Haematologist Appointment

Today I had an appointment with my haematologist. She is a very cautious doctor and doesn’t let on that she is overjoyed when reading some good news (as I imagine she would not show disappointment when reading some bad news), BUT I could tell that she was very pleased with my tests €”Another Barni rosemy skeletal X-rays (she confirmed that there were no lesions) and most recent blood tests. She told me that she wants to see me 4-6 months from now, and that is how she let me know that she thinks things are definitely going well. She said I should get in touch with her if something negative shows up on my next tests, but otherwise we can schedule our next appointment in the fall. Yippee!!!

An aside. Whenever I whip out my list of questions, she almost rolls her eyes in resignation. But today we ended up discussing a couple of my most recent research topics, and her final words to me were: I always learn something from you. That made my day. Perhaps my week. My month?

5 Comments

  1. You write with wit and clarity and I really enjoy reading your blog. There have been many news reports in the U.S. about the bees dying here. California rents bees from Arizona and theirs are all dying. Same in New England. I like the cell phone theory, but then, I live in a dead cell zone. Keep up the good work!

  2. I like minnesotadon’s enthusiasm, but my favorite expression when I am just brimming over with happiness is a very resounding YIPPEE, YIPPEE. (name of my boat, too). So two of them to you. Not only am I happy for the good results, but am also happy that YOU were the one that made them happen. You decided you wouldn’t accept the best that the medical professionals could offer and looked for something more–and you found more. That is the simple lesson that I learned from my own research into my wife’s Alzheimer’s. There is always more that can be done, and each of us must assume the responsibilty to do it. Very often the doctor won’t, or can’t because he feels bound by the best practices guide of the medical industry, and in the U.S. he is afraid his insurance company won’t back him up if he tries anything out of the ordinary. But it requires a lot of time to do the research, and to do it carefully and thoroughly, and not just jump into somethng half cocked. Well, you are the best researcher I have found yet (including myself), and I doff my hat to you in admiration. Keep going baby, you’re on a roll!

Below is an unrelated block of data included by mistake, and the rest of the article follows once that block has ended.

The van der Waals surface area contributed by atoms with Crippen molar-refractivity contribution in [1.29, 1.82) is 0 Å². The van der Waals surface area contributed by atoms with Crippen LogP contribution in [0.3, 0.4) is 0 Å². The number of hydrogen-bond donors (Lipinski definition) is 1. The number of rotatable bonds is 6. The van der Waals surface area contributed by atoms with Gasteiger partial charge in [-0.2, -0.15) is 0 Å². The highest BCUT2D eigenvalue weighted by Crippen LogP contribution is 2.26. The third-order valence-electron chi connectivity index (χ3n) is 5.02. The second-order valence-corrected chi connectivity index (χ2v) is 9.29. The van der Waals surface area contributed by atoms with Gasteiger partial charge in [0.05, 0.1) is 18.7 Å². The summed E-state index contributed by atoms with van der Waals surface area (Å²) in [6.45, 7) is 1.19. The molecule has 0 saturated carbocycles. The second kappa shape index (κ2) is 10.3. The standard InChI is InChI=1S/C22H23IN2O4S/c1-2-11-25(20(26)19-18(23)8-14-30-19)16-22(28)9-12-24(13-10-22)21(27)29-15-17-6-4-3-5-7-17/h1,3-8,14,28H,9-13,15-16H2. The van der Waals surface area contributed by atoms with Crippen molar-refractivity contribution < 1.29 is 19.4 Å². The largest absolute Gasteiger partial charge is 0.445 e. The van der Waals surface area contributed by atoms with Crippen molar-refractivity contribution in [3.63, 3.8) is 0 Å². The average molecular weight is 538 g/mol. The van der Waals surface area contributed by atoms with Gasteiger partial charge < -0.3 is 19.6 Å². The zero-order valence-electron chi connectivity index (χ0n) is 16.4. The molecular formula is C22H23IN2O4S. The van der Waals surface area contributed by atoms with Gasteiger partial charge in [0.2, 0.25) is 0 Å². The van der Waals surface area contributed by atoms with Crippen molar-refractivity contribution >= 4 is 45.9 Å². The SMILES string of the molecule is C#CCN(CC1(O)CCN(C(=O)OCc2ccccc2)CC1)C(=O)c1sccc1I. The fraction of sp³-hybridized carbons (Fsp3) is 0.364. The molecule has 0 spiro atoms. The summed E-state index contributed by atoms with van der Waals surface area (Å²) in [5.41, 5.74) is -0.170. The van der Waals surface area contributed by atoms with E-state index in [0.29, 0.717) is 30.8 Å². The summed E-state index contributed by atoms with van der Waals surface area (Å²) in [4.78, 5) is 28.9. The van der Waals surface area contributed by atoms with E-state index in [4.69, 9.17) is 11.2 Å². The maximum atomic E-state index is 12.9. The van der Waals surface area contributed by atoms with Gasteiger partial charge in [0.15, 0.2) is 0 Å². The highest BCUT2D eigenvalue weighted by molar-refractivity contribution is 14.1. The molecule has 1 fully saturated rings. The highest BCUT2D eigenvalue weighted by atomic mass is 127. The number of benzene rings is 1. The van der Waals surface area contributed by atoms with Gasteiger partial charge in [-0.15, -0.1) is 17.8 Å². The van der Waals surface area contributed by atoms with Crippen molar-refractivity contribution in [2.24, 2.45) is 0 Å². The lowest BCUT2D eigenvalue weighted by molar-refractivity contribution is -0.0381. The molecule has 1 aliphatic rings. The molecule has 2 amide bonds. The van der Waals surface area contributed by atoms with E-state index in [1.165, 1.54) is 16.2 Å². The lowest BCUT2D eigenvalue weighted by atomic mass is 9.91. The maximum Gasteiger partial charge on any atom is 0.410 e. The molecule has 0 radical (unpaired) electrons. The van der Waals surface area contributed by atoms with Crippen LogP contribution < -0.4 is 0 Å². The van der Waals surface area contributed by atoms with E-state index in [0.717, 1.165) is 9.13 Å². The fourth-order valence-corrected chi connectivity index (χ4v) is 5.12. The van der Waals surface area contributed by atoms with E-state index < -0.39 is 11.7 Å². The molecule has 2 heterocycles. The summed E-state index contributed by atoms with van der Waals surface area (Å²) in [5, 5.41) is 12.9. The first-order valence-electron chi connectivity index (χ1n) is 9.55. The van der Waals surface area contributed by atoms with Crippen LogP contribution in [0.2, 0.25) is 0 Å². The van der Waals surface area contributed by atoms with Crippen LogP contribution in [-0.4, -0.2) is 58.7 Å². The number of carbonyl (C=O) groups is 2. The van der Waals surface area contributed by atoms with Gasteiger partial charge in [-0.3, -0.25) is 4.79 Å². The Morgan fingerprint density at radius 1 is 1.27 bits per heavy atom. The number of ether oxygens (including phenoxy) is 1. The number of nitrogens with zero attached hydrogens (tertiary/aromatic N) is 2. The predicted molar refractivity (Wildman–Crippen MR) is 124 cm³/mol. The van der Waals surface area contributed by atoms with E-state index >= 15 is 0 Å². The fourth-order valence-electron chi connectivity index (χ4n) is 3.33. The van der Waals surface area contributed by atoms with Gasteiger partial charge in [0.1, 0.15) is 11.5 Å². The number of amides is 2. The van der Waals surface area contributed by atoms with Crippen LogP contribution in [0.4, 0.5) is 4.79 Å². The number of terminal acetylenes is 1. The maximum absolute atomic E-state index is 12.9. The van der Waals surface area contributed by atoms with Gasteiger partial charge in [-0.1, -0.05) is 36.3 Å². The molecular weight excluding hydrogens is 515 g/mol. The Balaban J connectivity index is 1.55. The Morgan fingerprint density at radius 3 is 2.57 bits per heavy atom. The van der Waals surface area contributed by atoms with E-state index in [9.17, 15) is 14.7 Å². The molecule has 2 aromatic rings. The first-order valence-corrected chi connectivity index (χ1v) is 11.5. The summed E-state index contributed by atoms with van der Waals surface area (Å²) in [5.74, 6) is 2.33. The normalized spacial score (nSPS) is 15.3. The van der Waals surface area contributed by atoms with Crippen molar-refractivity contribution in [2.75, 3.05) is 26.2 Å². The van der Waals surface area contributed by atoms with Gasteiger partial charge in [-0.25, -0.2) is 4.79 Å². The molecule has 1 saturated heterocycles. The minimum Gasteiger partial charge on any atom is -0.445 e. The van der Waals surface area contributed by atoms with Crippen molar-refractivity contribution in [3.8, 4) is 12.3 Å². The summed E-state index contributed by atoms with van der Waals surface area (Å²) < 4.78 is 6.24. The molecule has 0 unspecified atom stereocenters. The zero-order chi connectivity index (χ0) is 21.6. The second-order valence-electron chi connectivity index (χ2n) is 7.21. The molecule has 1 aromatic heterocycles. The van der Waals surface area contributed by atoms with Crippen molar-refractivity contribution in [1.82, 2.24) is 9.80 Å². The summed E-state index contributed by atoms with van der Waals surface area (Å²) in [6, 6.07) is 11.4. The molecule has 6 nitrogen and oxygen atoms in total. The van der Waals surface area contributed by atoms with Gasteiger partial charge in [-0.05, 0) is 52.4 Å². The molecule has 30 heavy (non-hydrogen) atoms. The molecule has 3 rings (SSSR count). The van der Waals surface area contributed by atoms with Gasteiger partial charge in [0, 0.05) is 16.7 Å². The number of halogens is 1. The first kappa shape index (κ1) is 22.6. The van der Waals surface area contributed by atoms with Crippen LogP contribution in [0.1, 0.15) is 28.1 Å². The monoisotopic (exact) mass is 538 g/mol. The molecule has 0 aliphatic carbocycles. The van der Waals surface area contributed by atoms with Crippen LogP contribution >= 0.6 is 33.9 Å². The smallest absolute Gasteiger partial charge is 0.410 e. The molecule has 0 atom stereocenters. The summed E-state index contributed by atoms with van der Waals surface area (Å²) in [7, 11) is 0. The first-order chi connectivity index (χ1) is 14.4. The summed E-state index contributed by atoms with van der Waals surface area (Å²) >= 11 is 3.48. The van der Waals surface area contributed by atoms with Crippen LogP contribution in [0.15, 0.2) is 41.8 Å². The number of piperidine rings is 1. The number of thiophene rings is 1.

3. Great that you got your hematologist’s confirmation of what you already knew. And I join her in saying “I always learn something from you”, but I add: every day when I read your blog.

  4. Great news Margaret.
    I have to see my specialist in 2 weeks – I`ll let you know what happens.
    Take care.

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